Raghuram Rajan ready to help India as country stares at post-COVID-19 economic crisis
New Delhi/IBNS: Days after giving suggestions to the Narendra Modi government on how to tackle the post-Coronavirus economic situation, former Reserve Bank of India (RBI) governor Raghuram Rajan said he was ready to help India as the vast country of 1.3 billion people is staring at a financial crisis once the threat of COVID-19 retreats.
During an interview with NDTV, Rajan, when asked whether he would return to India to help on economy during pandemic, said, "The answer is a straightforward yes."
"If the virus spreads, as it has spread in Italy and the United States, we have to take it very seriously. What you see in these countries is a tremendous effect on public health, the overburdening of many hospitals and many deaths and of course, when that is happening economic activity is hard to carry on," he added.
"Hopefully, we will see a rebound next year, and it depends on measures we take to prevent a recurrence (of the pandemic)," Rajan told the English news channel.
Rajan's comment came as India is nearing an end to the 21-day massive, unprecedented nationwide lockdown which was called by Prime MInister Narendra Modi on Mar 24 to stem the spread of COVID-19.
The lockdown, which is due to end on Apr 14 midnight, has caused humanitarian crisis in the country leading migrant workers and daily wagers suffering the most.
After the conclusion of his meeting with all state Chief Ministers, Modi will on Saturday is likely to take a call on whether the nationwide lockdown can be extended.
Meanwhile, Odisha and Punjab have already extended the shutdown by few more weeks.
Advising the Indian government to spend more on poor to manage the crisis caused by the Novel Coronavirus, Rajan days ago said the pandemic virus is the "greatest emergency since Independence".
In his personal blog in LinkedIn, Rajan said, "Economically speaking, India is faced today with perhaps its greatest emergency since Independence. The global financial crisis in 2008-09 was a massive demand shock, but our workers could still go to work, our firms were coming off years of strong growth, our financial service was largely sound, and our government finances were healthy.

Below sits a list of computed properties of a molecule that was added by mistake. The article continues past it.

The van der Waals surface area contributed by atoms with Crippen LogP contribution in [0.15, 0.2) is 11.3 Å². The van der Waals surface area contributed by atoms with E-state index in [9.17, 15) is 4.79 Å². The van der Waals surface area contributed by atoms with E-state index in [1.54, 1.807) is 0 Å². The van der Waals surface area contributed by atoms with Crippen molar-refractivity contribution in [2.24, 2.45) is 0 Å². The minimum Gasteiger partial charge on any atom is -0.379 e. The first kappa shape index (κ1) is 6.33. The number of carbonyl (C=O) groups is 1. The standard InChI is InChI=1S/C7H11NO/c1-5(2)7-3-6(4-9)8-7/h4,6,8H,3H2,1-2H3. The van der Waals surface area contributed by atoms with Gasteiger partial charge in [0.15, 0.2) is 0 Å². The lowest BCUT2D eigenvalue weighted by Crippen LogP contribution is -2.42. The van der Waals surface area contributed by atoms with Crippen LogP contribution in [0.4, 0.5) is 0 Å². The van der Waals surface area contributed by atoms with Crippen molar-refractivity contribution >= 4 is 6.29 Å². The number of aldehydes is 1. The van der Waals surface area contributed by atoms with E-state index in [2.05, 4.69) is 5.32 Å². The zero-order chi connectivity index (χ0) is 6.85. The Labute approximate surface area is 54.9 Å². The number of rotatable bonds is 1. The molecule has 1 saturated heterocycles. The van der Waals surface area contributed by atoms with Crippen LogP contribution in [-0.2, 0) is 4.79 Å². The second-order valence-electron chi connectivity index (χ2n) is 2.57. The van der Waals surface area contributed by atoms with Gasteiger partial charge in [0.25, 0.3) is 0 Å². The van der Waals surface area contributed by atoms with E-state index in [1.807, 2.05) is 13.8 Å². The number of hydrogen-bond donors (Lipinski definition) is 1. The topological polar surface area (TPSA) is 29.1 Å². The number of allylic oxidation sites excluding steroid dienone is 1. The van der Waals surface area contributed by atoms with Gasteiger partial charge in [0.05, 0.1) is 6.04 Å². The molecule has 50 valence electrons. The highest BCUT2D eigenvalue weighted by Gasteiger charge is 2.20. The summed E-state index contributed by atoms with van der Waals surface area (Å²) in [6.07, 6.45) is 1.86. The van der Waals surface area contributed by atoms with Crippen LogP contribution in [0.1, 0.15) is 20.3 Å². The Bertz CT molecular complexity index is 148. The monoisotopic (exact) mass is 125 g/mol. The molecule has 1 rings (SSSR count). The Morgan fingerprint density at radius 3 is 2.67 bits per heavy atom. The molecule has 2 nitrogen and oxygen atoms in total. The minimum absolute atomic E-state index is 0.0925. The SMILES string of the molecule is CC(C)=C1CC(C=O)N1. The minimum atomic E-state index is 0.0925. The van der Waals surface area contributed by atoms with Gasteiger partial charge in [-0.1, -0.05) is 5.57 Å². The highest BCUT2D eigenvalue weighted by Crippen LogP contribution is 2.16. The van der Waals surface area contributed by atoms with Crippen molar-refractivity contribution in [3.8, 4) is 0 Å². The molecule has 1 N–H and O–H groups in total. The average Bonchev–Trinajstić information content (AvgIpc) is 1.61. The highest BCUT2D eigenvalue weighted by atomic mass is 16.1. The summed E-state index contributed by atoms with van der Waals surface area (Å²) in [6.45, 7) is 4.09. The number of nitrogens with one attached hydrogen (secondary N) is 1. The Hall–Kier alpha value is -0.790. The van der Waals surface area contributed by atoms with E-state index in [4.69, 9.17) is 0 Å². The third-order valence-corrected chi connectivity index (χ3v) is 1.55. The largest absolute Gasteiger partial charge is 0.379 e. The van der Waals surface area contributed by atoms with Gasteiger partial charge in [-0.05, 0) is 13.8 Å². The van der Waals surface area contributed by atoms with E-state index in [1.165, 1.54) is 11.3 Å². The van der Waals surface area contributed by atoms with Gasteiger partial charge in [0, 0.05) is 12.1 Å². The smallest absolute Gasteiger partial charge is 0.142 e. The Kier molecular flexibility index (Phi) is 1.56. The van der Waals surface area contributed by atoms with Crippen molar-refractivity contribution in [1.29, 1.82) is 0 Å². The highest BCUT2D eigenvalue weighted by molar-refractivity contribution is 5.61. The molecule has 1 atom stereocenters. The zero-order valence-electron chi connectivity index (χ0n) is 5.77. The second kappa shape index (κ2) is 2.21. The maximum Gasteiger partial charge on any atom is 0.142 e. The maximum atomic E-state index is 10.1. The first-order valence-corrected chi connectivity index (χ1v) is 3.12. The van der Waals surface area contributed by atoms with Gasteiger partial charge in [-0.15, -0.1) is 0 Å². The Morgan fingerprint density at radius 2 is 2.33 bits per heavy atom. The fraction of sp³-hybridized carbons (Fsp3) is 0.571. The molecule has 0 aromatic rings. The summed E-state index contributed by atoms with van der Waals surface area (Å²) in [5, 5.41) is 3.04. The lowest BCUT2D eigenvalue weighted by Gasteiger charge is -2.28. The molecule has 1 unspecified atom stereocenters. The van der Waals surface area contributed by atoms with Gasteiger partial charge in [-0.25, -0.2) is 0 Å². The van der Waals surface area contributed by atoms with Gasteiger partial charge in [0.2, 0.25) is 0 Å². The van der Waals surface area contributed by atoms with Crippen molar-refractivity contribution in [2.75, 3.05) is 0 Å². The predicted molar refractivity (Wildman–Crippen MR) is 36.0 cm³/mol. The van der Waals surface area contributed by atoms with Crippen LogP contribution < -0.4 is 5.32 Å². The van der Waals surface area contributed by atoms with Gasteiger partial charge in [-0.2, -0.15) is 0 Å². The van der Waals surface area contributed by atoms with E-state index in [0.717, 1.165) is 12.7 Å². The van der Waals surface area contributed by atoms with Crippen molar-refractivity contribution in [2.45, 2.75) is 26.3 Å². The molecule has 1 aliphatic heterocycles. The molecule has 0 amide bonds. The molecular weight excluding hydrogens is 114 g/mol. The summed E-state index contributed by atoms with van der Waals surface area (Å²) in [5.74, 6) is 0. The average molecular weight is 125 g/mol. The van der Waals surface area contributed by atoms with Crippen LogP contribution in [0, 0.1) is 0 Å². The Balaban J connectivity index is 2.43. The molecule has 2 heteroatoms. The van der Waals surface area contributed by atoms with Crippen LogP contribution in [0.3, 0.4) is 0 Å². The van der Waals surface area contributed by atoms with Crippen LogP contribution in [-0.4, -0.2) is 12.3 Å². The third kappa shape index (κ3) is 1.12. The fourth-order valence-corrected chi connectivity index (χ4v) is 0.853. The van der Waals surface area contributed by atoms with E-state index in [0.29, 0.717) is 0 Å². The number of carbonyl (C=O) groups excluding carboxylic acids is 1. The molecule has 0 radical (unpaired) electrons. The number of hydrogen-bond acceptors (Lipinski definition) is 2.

None of this is true today as we fight the coronavirus pandemic."
Though Rajan considered the suppression of the pandemic virus as the immediate priority, he through his blog advised the government to take some measures to control post-Coronavirus situation.
"We should now plan for what happens next after the lockdown, if the virus is not defeated. It will be hard to lockdown the country entirely for much longer periods, so we should also be thinking of how we can restart certain activities in certain low infection regions with adequate precautions," Rajan said.
Rajan, who is a professor of Finance at The University of Chicago Booth School of Business, also feels post-lockdown the government must ensure that the poor and non-salaried lower middle class who are prevented from working for longer period can survive".
"Unlike the United States or Europe, which can spend 10% more of GDP without fear of a ratings downgrade, we already entered this crisis with a huge fiscal deficit, and will have to spend yet more," he added.
Rajan, who has also served as the chief economist of International Monetary Fund (IMF), said the government should talk to experts or even may reach out to opposition political leaders "who have had experience in previous times of great stress like the global financial crisis".
He added, "It is said that India reforms only in crisis. Hopefully, this otherwise unmitigated tragedy will help us see how weakened we have become as a society, and will focus our politics on the critical economic and healthcare reforms we sorely need."
Prior to the outbreak of the deadly virus, the Indian economy was disarrayed with the Gross Domestic Product (GDP) falling in consecutive quarters to settle below 5 per cent.
Amid the nationwide lockdown, the Centre has reached out to poor supporting them with a stimulus package of Rs, 1,70,000 crore.
Under the package, which has a special focus on India's poor, all health workers fighting against COVID-19 will get an insurance of Rs. 50 lakh for the next three months.
Announcing the mega package late last month, Union Finance Minister Nirmala Sitharaman, who faced a barrage of criticisms over her handling of the Indian economy, said eight lakh farmers will get Rs. 2,000 to their bank accounts while a one-time ex-gratia of additional Rs. 1000 will be given to poor senior citizens who are widowed and disabled.
Besides, nearly eight crore BPL families who avail Ujjwala scheme will get free gas cylinders for the next three months.